Ethiopian-Canadian artist Emanuel dropped his debut album, Alt Therapy, on June 16. With a focus on the global and therapeutic potential of his work, as seen in his previous releases  “Worldwide” and “Need You” with creative director Idris Elba, Alt Therapy is sure to provide us the healing we need, as well as an eye towards future prospects. 



Alt Therapy is made up of 12 total tracks, with 7 previously released singles (Need You, Thought It’d be Easy, Addiction, Magazines, PTH, Black Woman, and Worldwide) and 5 new songs. With Emanuel’s singles already having been streamed by millions, listeners can expect quality, yet be amazed at how the songs all fall into place within his debut album. 



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For Emanuel, the album name Alt Therapy stuck because this wasn’t a normal form of therapy, because in his process, the world was listening to him as he worked through his emotions. 

Specifically, Emanuel created the last record in the album, “I Been,” while healing from issues in his relationship. Graced by the blessing his girlfriend gave to tell their story and by doing what he loved in the studio, he was able to better vocalize and work through his complex emotional process. He even did better than expected, and it showed. 

With such a story behind the music, this reaffirms the catharsis embedded in Alt Therapy, for not only Emanuel himself, but for us as listeners.  



The first new track is “I Need a Doctor.” Upon first listen, it is fitting as a soundtrack for those less-than-perfect summer nights–perhaps on a drive. With comforting beats that escalate into faster-paced verses, Emanuel’s confession that he needs a doctor is vulnerable, but catchy enough to accompany any form of frustration release: “Truth is the truth hurts, I’m just a man in the same church / We start fires with our words, this time it’s the worst / We should all be concerned, truth is the truth hurts.” To top off the impeccable rhythm, the song ends with the classy flourish of violin–almost an ointment to our wounded hearts, hopefully now-dried tears, and refreshed view. But, the ride is not over just yet.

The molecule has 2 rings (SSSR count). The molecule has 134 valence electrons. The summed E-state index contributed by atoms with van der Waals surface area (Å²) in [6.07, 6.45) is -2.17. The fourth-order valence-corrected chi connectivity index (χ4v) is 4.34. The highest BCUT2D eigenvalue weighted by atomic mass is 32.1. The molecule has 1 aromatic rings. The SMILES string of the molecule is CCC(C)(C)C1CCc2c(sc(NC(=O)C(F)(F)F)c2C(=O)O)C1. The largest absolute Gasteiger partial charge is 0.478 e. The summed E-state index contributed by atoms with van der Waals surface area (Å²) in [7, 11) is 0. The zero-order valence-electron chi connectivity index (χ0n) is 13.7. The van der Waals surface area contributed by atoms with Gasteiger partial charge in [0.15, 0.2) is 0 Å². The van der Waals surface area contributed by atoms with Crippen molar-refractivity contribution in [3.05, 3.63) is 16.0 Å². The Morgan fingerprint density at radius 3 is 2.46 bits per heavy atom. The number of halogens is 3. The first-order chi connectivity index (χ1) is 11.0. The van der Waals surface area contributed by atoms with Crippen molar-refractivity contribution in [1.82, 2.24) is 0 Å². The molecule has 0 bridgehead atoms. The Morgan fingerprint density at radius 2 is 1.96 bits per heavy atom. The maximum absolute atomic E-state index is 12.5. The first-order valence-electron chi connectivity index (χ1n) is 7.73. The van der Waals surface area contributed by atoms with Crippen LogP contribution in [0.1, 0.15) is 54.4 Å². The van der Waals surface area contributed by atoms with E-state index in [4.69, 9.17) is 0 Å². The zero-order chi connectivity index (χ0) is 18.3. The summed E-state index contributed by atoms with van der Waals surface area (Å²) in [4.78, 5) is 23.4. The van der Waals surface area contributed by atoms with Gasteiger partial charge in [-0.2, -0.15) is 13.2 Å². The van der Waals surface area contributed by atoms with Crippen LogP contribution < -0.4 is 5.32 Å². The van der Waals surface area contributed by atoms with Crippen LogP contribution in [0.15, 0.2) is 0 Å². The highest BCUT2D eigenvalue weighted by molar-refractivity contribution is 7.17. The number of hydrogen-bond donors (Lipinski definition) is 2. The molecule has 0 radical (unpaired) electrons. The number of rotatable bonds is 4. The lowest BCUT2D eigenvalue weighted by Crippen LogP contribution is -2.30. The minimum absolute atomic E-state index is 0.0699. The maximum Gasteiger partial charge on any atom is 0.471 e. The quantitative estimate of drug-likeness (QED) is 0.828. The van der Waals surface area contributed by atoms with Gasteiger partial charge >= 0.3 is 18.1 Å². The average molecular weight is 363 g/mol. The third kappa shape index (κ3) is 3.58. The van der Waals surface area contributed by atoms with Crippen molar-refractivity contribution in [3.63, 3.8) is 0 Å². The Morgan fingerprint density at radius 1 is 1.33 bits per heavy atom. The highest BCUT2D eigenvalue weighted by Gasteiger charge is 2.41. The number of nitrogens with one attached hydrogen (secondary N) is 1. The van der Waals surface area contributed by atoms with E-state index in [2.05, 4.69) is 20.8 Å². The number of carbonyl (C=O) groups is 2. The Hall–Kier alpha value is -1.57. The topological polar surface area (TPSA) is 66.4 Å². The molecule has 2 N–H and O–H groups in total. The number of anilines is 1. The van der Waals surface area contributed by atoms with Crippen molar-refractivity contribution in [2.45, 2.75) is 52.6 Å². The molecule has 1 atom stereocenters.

Detention,” the second new track, immediately follows. With its plucky chords, it is bold and defiant, but also maintains a sad and almost lazy attitude. It reflects what one may really feel in detention, and rather than just waiting for it to be over, Emanuel takes this time to sing about his flaws. But, it is not all sad. With the repetition of “I wouldn’t mind to love,” it shows that love is still an option for him, and for listeners, even if “I’m rotten since birth / Girl I’m in detention.”